Few names in comedy have made more of an impact than Norman Lear, who turns 101 years old today. Mere mention of the name alone brings to mind countless projects he’s had a hand in over the years, including All in the Family, Good Times, Maude, Sanford and Son, The Jefferson’s, One Day at a Time, and countless others too numerous to name. Long before you had the Marvel cinematic universe, there was the Norman Lear television universe. (Yes, we are obviously well aware that the Marvel universe started in the comics).
But what Lear did was bring that connectivity to the small screen. There exists a universe where all of the characters from Norman Lear’s many shows could co-exist.
It all starts with All in the Family. This was Lear’s big splash on television, when it premiered in 1971. The series - which featured the conservative Archie Bunker, who was usually at odds with their daughter and her liberal husband - was an instant success right off the bat. It featured a portrayal of characters that audiences hadn’t seen before, who were saying the sort of things you hadn’t heard on television.
Given the success of the series, this opened up the portal for the extended Norman Lear universe. What followed was seven(!!) different shows that were all inter-connected in one way or another. Back in the day, it wasn’t too uncommon for there to be what is known as a “back door pilot.” This is where a new character makes an appearance on a show, simply because the network knows they’ll be getting their own series and they want to introduce the character to the audience.
This happened multiple times during Lear’s reign in the 70’s, 80’s, and 90’s. Most famously, there were The Jefferson’s. George Jefferson was a consistent sparring partner for Archie in the early days of the show. The success of this character lead to George and his wife, Louise, to eventually get their own show in 1975. The Jefferson’s - that saw the couple leaving the Bunker neighborhood to “move on up” to the city - was another hit for Lear, running for 10 years. Before The Jefferson’s, there was Maude.
Maude - played by Bea Arthur - first appeared on All in the Family as Edith Bunker’s cousin. This was a back door pilot that proved successful, and lead to Maude getting her own series in 1972. That show was a moderate hit for Lear, as it lasted until 1978. Much like its predecessor, the show dealt with hot button topics you weren’t seeing anywhere else on television. Maude’s maid on the show was Florida, who moved to Chicago with her family.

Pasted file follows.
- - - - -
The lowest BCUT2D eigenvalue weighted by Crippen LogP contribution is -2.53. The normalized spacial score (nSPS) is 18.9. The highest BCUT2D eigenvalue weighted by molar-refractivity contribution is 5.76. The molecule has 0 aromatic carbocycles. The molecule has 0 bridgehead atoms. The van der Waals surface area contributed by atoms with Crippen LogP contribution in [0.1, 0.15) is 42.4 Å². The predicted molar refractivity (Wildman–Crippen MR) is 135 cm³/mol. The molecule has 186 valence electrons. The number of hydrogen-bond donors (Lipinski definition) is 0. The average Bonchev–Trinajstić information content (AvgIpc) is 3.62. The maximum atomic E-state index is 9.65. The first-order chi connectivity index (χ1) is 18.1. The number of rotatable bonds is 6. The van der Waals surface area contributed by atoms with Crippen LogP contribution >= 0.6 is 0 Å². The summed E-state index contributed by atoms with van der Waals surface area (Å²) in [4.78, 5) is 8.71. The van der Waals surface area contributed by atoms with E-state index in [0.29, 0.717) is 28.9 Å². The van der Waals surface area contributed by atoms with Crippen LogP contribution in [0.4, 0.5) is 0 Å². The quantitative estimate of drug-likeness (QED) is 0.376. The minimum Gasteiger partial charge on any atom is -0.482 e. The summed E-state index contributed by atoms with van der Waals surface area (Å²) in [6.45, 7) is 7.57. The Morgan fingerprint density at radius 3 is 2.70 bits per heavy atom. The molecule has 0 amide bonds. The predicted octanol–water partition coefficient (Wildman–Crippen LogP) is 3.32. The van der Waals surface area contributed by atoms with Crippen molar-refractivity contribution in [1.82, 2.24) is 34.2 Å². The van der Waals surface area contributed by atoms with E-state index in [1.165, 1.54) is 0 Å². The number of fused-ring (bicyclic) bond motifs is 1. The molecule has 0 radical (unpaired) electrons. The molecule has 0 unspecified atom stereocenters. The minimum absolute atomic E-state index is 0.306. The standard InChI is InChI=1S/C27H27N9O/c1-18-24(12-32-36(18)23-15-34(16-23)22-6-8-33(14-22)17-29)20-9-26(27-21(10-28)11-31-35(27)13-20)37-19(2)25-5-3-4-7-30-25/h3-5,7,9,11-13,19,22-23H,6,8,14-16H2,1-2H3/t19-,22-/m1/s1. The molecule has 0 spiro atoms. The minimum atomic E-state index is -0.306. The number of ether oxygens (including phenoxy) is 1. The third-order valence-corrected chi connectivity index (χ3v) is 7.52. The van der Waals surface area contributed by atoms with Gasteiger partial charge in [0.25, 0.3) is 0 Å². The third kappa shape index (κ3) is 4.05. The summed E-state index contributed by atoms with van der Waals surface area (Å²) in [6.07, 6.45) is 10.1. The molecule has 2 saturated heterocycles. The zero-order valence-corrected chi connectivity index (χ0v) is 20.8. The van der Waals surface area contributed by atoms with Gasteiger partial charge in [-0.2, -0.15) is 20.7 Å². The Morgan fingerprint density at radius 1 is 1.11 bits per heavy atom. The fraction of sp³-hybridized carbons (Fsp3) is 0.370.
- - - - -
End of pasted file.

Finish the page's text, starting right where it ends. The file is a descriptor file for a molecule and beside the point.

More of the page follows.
That became the center point of the new show, Good Times, which starred Esther Roll and John Amos. Of course, the breakout star of that show wound up being Jimmie Walker as the character of “JJ.” The show - which premiered in 1974 - further showed that Lear had staying power, as he managed to have four hit shows running simultaneously during this time.
By 1981, Florence on The Jefferson’s, played by Marla Gibbs, wound up getting her own series. The show was called Checking In. Unlike the other Lear shows of that time, it was not a success and only lasted 6 episodes. After its failure, Gibbs returned to The Jefferson's.
By 1979, change was brought to the Bunker family. Archie and Edith were spun off into a new show, Archie Bunker’s Place. Edith wound up being killed off early on, as Jean Stapleton was ready to leave the show. Bunker carried it until 1982, when finally, after 12 years, Archie Bunker was off the air.
There was one last attempt in 1982 at a new Bunker series with Gloria, which spun-off his daughter, played by Sally Struthers. The show was, sadly, not a success and was canceled after only one season. This was the final time that we’d see the Bunker family, but it wasn’t the last entry into the Lear universe.
In 1994, Lear made one final attempt at keeping the universe alive with 704 Hauser. The main link to the universe was the address, as no previous characters returned for this series. (Though John Amos did star in the new show). Instead, it followed a black family that moves into the old Bunker house in New York. The show was not well received and was off the air within 5 episodes.
Beyond the universe, Lear’s created a large body of work that will surely stand the test of time. He is a television legend for a reason. Long may he live!